ChristCORE is an inside look at the explosive subculture of Christian hardcore music which is surging across North America. Filmmaker and atheist punk rocker Justin Ludwig goes on tour with two evangelical hardcore bands — driven newcomers Messengers and genre superstars Sleeping Giant — culminating in the important Cornerstone Christian Music Festival. The tribulations of touring combine with the trials of preaching from the stage for these talented musicians and devoted evangelical Christians.
This documentary series of follows municipal police candidates through their rigorous recruit competition, the demanding recruit training at Saskatchewan Police College and their first few weeks serving on the streets as new constables in Regina, Saskatoon, Moose Jaw and Estevan.
To Be Romeo & Juliet accompanies actors as they prepare to portray Shakespeare’s star-crossed lovers in three different stage productions in three different countries. Emotional meltdowns, twisted ankles and cast mutinies are all part of what it takes to be Romeo and Juliet at a youth summer camp production in Guelph, Canada, an amateur production in Reading, England, and a professional production at the Chilean National Theatre.
Solitude is an exploration of the fleeting interconnections that arise, one summer, between two women retreatants and a monk at a rural monastery. Each is looking for answers — to questions of faith and purpose, love and identity. Starring Lothaire Bluteau and Vanessa Martinez, Solitude premiered in 2001 at the South-by-Southwest Film Festival in Austin, Texas, and screened at many other festivals, including the Montreal World Film Festival, the Vancouver International Film Festival, The Commonwealth Film Festival (Manchester, England), and the Cambridge Film Festival (England).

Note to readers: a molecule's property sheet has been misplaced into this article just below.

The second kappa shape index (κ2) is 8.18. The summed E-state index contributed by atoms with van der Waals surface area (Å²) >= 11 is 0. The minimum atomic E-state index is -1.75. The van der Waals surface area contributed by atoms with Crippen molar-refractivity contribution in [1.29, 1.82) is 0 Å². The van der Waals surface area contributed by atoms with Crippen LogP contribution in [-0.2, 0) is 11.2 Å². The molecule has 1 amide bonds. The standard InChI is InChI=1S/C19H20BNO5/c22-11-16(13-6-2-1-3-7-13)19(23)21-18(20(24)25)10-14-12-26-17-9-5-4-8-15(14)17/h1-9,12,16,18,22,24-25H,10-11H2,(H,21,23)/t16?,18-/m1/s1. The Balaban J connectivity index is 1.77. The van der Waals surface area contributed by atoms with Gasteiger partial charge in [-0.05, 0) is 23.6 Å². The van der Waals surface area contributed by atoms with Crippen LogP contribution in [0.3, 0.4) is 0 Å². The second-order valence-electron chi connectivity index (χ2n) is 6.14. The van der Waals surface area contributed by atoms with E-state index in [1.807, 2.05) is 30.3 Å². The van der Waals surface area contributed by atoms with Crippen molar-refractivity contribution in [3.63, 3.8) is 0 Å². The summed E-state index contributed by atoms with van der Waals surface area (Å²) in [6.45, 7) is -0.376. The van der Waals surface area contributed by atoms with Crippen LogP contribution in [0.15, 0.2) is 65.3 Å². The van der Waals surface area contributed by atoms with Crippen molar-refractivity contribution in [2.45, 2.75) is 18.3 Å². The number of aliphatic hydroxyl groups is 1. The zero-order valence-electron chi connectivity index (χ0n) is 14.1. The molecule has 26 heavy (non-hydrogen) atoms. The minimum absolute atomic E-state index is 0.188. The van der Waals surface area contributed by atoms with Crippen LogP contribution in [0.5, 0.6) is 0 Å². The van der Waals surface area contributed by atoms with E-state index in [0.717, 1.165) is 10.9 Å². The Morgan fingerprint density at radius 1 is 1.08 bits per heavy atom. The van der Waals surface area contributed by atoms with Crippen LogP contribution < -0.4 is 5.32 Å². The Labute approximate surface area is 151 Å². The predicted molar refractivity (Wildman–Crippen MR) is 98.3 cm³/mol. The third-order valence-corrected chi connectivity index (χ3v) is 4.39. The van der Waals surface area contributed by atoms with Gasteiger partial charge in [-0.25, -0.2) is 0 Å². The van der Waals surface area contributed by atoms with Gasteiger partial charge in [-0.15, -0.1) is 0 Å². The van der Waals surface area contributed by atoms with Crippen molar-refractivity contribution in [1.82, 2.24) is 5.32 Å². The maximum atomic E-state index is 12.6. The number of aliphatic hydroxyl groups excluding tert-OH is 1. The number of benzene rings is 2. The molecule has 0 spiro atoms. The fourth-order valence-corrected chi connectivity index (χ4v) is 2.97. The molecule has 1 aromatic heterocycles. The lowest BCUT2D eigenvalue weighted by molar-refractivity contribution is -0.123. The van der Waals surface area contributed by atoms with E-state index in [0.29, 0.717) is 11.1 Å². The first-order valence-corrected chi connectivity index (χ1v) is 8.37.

An exploration of how lives were changed by the Union Carbide gas tragedy of 1984, in Bhopal, India, the world’s worst industrial disaster. The production focuses on seven individuals whose lives were utterly changed by the gas tragedy.
Moscow Summer is a street-level portrait of Moscow and its people. Following the course of a single summer this documentary explores the nuances of the city and the moods of its people – their hopes, their fears, their disappointments. Throughout the film, compelling visual sequences are interwoven with impromptu “on-the-street” interviews. In this way, resonances grow from the combination of the ideas arising in testimony with the sensuous impact of the candid images. So while Moscow’s social and political turmoil form an undercurrent in the film, ultimately Moscow Summer is a film about love and humanity, and those are the qualities with which it has been made.
Sons and Daughters is a sensitive exploration of childhood in the fullness of its imagination, fierceness and wonder. This unconventional documentary consists of a series of precise observations in Canada, Mexico, England, France, Spain, Cyprus, and Israel. With fluid slow-motion cinematography and an evocative soundtrack the film creates a lyrical and emotional impression of the joys and frustrations of childhood.
The People in Black is a lyrical documentary about the Hutterites, an anabaptist group living a simple, communal lifestyle on the Canadian prairies. The film uses slow-motion cinematography and the Hutterites’ own old-world songs and prayers to evoke the gentle simplicity of their devotion.